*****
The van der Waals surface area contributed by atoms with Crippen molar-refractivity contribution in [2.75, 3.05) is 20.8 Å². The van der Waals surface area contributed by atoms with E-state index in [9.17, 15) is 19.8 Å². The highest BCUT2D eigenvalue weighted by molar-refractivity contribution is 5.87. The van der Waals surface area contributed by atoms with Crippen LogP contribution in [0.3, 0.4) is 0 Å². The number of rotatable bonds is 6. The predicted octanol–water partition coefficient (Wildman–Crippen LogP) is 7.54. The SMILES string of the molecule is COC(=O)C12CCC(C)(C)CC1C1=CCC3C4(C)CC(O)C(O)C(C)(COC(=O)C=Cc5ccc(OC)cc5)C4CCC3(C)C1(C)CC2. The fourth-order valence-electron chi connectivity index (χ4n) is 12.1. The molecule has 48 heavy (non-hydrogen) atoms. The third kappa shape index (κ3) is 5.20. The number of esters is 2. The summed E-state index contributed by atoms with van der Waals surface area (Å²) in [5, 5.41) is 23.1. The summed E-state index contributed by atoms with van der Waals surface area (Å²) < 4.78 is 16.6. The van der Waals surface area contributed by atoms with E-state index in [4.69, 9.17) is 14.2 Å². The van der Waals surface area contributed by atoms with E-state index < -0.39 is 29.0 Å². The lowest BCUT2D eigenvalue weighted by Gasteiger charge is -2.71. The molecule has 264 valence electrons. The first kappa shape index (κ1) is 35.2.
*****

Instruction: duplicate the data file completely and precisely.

The van der Waals surface area contributed by atoms with Crippen molar-refractivity contribution in [2.75, 3.05) is 20.8 Å². The van der Waals surface area contributed by atoms with E-state index in [9.17, 15) is 19.8 Å². The highest BCUT2D eigenvalue weighted by molar-refractivity contribution is 5.87. The van der Waals surface area contributed by atoms with Crippen LogP contribution in [0.3, 0.4) is 0 Å². The number of rotatable bonds is 6. The predicted octanol–water partition coefficient (Wildman–Crippen LogP) is 7.54. The SMILES string of the molecule is COC(=O)C12CCC(C)(C)CC1C1=CCC3C4(C)CC(O)C(O)C(C)(COC(=O)C=Cc5ccc(OC)cc5)C4CCC3(C)C1(C)CC2. The fourth-order valence-electron chi connectivity index (χ4n) is 12.1. The molecule has 48 heavy (non-hydrogen) atoms. The third kappa shape index (κ3) is 5.20. The number of esters is 2. The summed E-state index contributed by atoms with van der Waals surface area (Å²) in [5, 5.41) is 23.1. The summed E-state index contributed by atoms with van der Waals surface area (Å²) < 4.78 is 16.6. The van der Waals surface area contributed by atoms with E-state index in [4.69, 9.17) is 14.2 Å². The van der Waals surface area contributed by atoms with E-state index < -0.39 is 29.0 Å². The lowest BCUT2D eigenvalue weighted by Gasteiger charge is -2.71. The molecule has 264 valence electrons. The first kappa shape index (κ1) is 35.2.